In order to become an observer, the country, organization or NGO must fulfill a number of requirements, including the recognition of the Arctic states’ sovereignty and respect for the “values, interests, culture and traditions of Arctic Indigenous peoples.”

Observers are also required to demonstrate prior Arctic expertise that could contribute to the Arctic Council’s work, as well as a political and financial ability to support the work of the permanent participants.

“We have a proven track record of helping and empowering vulnerable indigenous communities through our world leading development cooperation programme,” the Department of Foreign Affairs said. “We will apply this experience.”

Applications to be decided in May
Harpa, the Reykjavik Concert Hall and Conference Centre, in Iceland. The next Arctic Council ministerial is slated to take place here in May. (Eilís Quinn/Eye on the Arctic)

Estonia has also applied to become an observer state at the Arctic Council at made their application on November 9, 2020. 

Decisions on observer applications will be made at the Arctic Council ministerial in May when Iceland hands over the forum’s rotating chairmanship to Russia.

Write to Eilís Quinn at eilis.quinn(at)

Related stories from around the North:

Canada: Indigenous wildfire knowledge to be key part of new Arctic Council project, Eye on the Arctic

Finland: Finnish PM stresses importance of Arctic Council for region’s stability amidst climate change, Yle News

Iceland: Arctic Council’s work on track despite pandemic, now gearing up for 2021 ministerial, says ambassador & SAO, Eye on the Arctic

India: Pole to Pole: India’s Arctic White Paper, Blog by Marc Lanteigne

Norway: Arctic Council creates new expert group on nuclear emergencies, The Independent Barents Observer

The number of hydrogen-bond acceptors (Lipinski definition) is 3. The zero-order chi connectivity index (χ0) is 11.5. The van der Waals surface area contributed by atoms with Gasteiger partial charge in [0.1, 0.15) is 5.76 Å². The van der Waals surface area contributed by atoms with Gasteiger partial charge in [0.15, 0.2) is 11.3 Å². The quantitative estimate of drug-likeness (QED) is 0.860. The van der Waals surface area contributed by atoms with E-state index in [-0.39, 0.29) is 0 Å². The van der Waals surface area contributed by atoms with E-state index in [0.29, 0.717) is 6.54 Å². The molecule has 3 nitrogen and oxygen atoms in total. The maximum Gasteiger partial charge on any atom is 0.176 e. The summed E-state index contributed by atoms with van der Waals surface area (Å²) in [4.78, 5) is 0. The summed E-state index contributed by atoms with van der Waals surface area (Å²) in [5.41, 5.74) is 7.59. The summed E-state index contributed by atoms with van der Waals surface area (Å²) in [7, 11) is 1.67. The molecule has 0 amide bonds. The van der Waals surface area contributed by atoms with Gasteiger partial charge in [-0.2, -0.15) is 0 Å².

Russia: Russia removes critical voices ahead of Arctic Council chairmanship, claims Indigenous peoples expert, The Independent Barents Observer

United States:  Analysis – Trump’s legacy leaves Arctic with fewer environmental protections and more risk of conflict, experts warn, CBC News

Eilís Quinn, Eye on the Arctic

Eilís Quinn is an award-winning journalist and manages Radio Canada International’s Eye on the Arctic news cooperation project. Eilís has reported from the Arctic regions of all eight circumpolar countries and has produced numerous documentary and multimedia series about climate change and the issues facing Indigenous peoples in the North.

Her investigative report "Death in the Arctic: A community grieves, a father fights for change," about the murder of Robert Adams, a 19-year-old Inuk man from Arctic Quebec, received the silver medal for “Best Investigative Article or Series” at the 2019 Canadian Online Publishing Awards. The project also received an honourable mention for excellence in reporting on trauma at the 2019 Dart Awards in New York City.

Her report “The Arctic Railway: Building a future or destroying a culture?” on the impact a multi-billion euro infrastructure project would have on Indigenous communities in Arctic Europe was a finalist at the 2019 Canadian Association of Journalists award in the online investigative category.

Her multimedia project on the health challenges in the Canadian Arctic, "Bridging the Divide," was a finalist at the 2012 Webby Awards.

Her work on climate change in the Arctic has also been featured on the TV science program Découverte, as well as Le Téléjournal, the French-Language CBC’s flagship news cast.

Eilís has worked for media organizations in Canada and the United States and as a TV host for the Discovery/BBC Worldwide series "Best in China."